The Benjamin School in North Palm Beach, Florida, is an elite private institution that offers Mandarin Chinese, more than 20 Advanced Placement classes, and sends graduates on to some of the country’s most prestigious colleges. For most of its history, the Ebusiloli Secondary School in rural Kenya had no running water, no electricity, and students who walked hours every day just to get to class.

It would be hard to find two institutions with a greater resource gap between them. Yet one critical bit of human capital they’ve shared is Jim Cummings ’86, a history teacher who has leveraged his connections in both communities to broaden the global perspective of students in America, and the lifelong prospects of students in Africa.

It started in the late ’90s, when members of the Benjamin School cross-country team, which Cummings coached, wanted to hold a run to build camaraderie and raise money for charity. “I realized I knew just the place that could use their help,” says Cummings, who often spoke to his students of the two years he’d spent as a World Teach volunteer in Kenya after graduating from Macalester with a history and international studies degree.

Cummings took the funds he and his team raised and started returning to Bunyore, Kenya, in the summers, supervising improvement projects at Ebusiloli’s primary and secondary schools, researching future needs, and returning with stories for his Florida classrooms. “Seeing how much we could accomplish with just a little money became kind of addictive,” says Cummings, who brought books and science equipment to the schools as well as planted trees, added solar power, and improved the buildings. Enrollment skyrocketed.

libraryThe entire venture was so compelling that in 2002 Cummings created an official 501c3 nonprofit, Kijana Educational Empowerment Initiative (kijana is Swahili for youth), recruiting three Macalester classmates— Robert Gass ’85, Helga Ying ’87, and Mark Madison ’86—to serve on his board.

Relying on email, Skype discussions, and the deep friendships that Cummings has nurtured in Kenya for more than a decade, KEEI in 2005 added a second project in the town of Mwituha, about eight kilometers away, where there was no secondary school. Kids had been walking for six hours each day to attend school. In Mwituha KEEI converted two abandoned schoolrooms into a campus for nearly 300 secondary students, built a library, amphitheater, and science lab, stocked classroom shelves with thousands of books, and provided shade by planting hundreds of trees. According to Gass, a former Peace Corps volunteer in Togo currently working in Thailand, the organization’s investments in more than 25 schools have been powerful proof that “well-equipped schools can be put in place at relatively low cost.” Madison, a U.S. Fish and Wildlife Service historian, estimates that creating the entire Mwituha Secondary School campus cost only $125,000, adding, “That’s probably what most schools would spend on their sports facilities.” (The final Mac board member, Ying, is senior director of government affairs for Levi Strauss & Co.)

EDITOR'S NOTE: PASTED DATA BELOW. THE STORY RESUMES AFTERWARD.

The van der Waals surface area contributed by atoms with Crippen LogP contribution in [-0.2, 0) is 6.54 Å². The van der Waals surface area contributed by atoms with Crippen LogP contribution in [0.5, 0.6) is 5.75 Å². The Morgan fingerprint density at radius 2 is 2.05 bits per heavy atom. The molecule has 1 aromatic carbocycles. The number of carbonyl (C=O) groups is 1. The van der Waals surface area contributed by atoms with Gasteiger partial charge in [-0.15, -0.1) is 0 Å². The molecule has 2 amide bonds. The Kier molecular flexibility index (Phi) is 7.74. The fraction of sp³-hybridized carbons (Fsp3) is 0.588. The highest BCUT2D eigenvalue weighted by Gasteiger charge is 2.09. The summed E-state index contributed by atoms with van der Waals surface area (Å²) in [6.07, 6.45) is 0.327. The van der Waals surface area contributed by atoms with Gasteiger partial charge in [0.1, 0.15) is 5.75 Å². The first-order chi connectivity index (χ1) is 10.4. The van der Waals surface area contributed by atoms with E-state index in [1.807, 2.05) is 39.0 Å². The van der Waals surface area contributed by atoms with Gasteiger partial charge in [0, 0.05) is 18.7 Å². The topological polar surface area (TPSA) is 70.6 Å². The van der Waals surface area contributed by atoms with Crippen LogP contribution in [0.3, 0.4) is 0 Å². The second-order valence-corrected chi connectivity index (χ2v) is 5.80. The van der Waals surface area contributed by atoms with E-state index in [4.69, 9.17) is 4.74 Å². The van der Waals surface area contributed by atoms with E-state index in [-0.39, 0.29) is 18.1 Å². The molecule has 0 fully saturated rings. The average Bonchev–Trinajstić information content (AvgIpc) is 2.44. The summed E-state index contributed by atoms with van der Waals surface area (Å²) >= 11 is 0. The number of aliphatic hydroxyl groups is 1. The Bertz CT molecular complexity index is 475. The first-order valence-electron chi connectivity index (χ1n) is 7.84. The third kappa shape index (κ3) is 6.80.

Another factor that has kept KEEI “insanely cost efficient,” as Madison puts it, is Cummings’s own commitment to empowering African students through education, and connecting them (via Skype and summit-style discussions) with students in the U.S. “Basically, because of Jim’s altruism we have zero overhead,” says Madison.


In 2009 Cummings resigned from the Benjamin School to run KEEI full time, funded by his personal savings. He hopes to soon createa sustainable financial base that can support and staff the nonprofit’s growth. “It’s been a big leap of faith and the jury’s still out on whether he’ll succeed,” Madison says, though the Kenyan school communities KEEI has invested in clearly appreciate the effort. “There are buildings named after me…” Cummings admits, “and children.”

With more time to spend in Kenya, Cummings has been working closely with the local governments that run the schools, and he’s especially proud of the schools’ surging enrollment and test scores, highly qualified local teachers, and graduates who’ve gone on to universities from Nairobi to Arkansas. “We don’t just want to build schools

—we want great schools,” he says. “There’s an incredible amount of human wealth and capital in Kenya. There’s a future Steve Jobs, a future Bill Gates out there in rural Kenya. The world is losing out if we don’t help these people get access to education.”

It’s a message he’s sharing not only with potential American donors, but with Kenyans as well. “The economic growth that parts of Africa have enjoyed in recent years is probably one of the untold stories in the world right now,” says Cummings. The west, he adds, is just beginning to notice the country’s progressive embrace of technology and mobile money systems like M-Pesa, where an estimated third of Kenya’s Gross Domestic Product is transferred among mobile phones every year. “So one of our goals is to find kijanafinancial support through small contributions from Kenyans, maybe right on their cell phones.”

Also on the list of priorities is exploring whether KEEI’s model could be expanded beyond the Bunyore region, to Tanzania, Uganda, and other communities that have taken note of KEEI’s success. “It’s something we may look into,” he says. “Though there’s a lifetime of work right here.”

And then there’s one pipe dream that Cummings believes Kenya’s growing economy could really use. “There are more students who want to go to university than there are places for them, but one thing they don’t have is a liberal arts college,” he says. “I guess you could say Macalester made a big impression on me because someday I’d really love to see a school like that in Kenya.”

St. Paul writer Laura Billings Coleman is a regular contributor to Macalester Today

January 28 2013

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